However, not all open gestation sites are created equally.  Last year, Mark Herr, Michaleia Mead, and I uncovered a trade-off at timber rattlesnake gestation sites of various sizes.  Gestation sites that were very open provided pregnant females with more sunlight and warmer body temperatures for a longer duration of the day.  But, these same sites also came with an increased risk of predation!

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At a timber rattlesnake gestation site, a red-tailed hawk swoops in on top of a foam timber rattlesnake model (not seen). A yellow-morph timber rattlesnake model is pictured behind the hawk.

More predators visited these more open sites, predators like bobcats, fishers, and hawks.  But, smaller, more enclosed gestation sites were so thermally poor, we observed females returning to their den at the end of the field season still pregnant!  The use of thermally unfavorable gestation sites may provide the rattlesnake with a sanctuary from potential predators, but there are still terrible repercussions for choosing to use these sites.  We have found that snakes using thermally unfavorable sites tend to give birth at a later date.  The timing that an animal gives birth is very important.  If rattlesnakes give birth to their offspring too late in the year, the small neonate offspring will have little, to no time to complete their first shed and then obtain a small meal before entering the den for hibernation.  It is believed that survival for neonates unable to do these two things is close to zero.  Further, some pregnant rattlesnakes that use thermally unfavorable gestation sites are known to abort their entire litter toward the end of the summer if she decides that they are developing too slowly.

So why would pregnant females continue to use small, more enclosed, thermally poor gestation sites?  Possibly because there was a decreased risk of predation?  Possibly, however, because of strong site fidelity?  Possibly these sites were, at one time, thermally favorable, but over the years vegetation has encroached upon these open areas and shaded out the once warm, sunny rocks.  Due to the rattlesnake’s fidelic response to locating a favorable gestation site, they now find themselves sitting among the shade throughout much of the day.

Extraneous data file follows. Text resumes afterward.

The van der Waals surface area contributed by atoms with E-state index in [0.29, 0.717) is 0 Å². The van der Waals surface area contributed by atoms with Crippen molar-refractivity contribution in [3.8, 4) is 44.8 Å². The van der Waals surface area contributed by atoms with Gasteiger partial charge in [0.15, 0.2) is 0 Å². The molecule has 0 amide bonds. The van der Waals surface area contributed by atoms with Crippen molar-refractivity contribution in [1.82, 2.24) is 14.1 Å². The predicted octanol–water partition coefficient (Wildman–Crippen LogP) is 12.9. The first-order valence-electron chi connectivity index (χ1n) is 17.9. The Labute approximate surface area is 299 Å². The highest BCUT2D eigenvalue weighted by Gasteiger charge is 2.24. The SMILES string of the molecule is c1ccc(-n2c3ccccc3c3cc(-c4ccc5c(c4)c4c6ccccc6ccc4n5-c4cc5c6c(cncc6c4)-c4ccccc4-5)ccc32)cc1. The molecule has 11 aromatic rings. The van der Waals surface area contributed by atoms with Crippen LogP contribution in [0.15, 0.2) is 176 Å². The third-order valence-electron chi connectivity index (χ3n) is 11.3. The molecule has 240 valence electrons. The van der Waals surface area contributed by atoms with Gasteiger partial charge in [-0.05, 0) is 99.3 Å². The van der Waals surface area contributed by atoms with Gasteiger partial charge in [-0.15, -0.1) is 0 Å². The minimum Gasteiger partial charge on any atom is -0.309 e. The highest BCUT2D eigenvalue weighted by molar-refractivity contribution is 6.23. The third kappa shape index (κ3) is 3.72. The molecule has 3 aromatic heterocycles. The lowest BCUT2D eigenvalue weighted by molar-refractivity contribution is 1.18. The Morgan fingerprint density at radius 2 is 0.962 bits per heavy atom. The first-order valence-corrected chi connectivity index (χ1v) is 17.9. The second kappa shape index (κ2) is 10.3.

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Timber rattlesnake taking advantage of a small break in the canopy and some sunlight reaching the forest floor.

 

We’ve addressed the problem, now how do we fix it?

In order to manage timber rattlesnake populations better, forest and wildlife managers have begun to open up gestation sites, un-shading these areas from vegetation, in a process called “daylighting”.  However, recall that more open sites have an increased risk of predation.  So can we open up these sites just enough to let the sun in, but keep the hawks out?  In an attempt to suppress the increased risk of predation that we observed at more open sites, I have begun to direct daylighting techniques to target specific trees that would increase the amount of solar radiation a site would see, without greatly increasing the risk of predation.  To do this, I will use hemispherical photography (see picture below), observe the path of the sun throughout the gestation period, and then target those trees that overlap with the path of the sun.  This way I can open up each of the sites just enough, but keep those trees that do not overlap with the path of the sun and could perhaps maintain some decreased risk of predation.

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Hemispherical photograph at one of our gestation sites. The path of the sun throughout the entire gestation period is shown by the yellow arc. Trees that overlap with this arc can be targeted to improve the thermal quality of the site.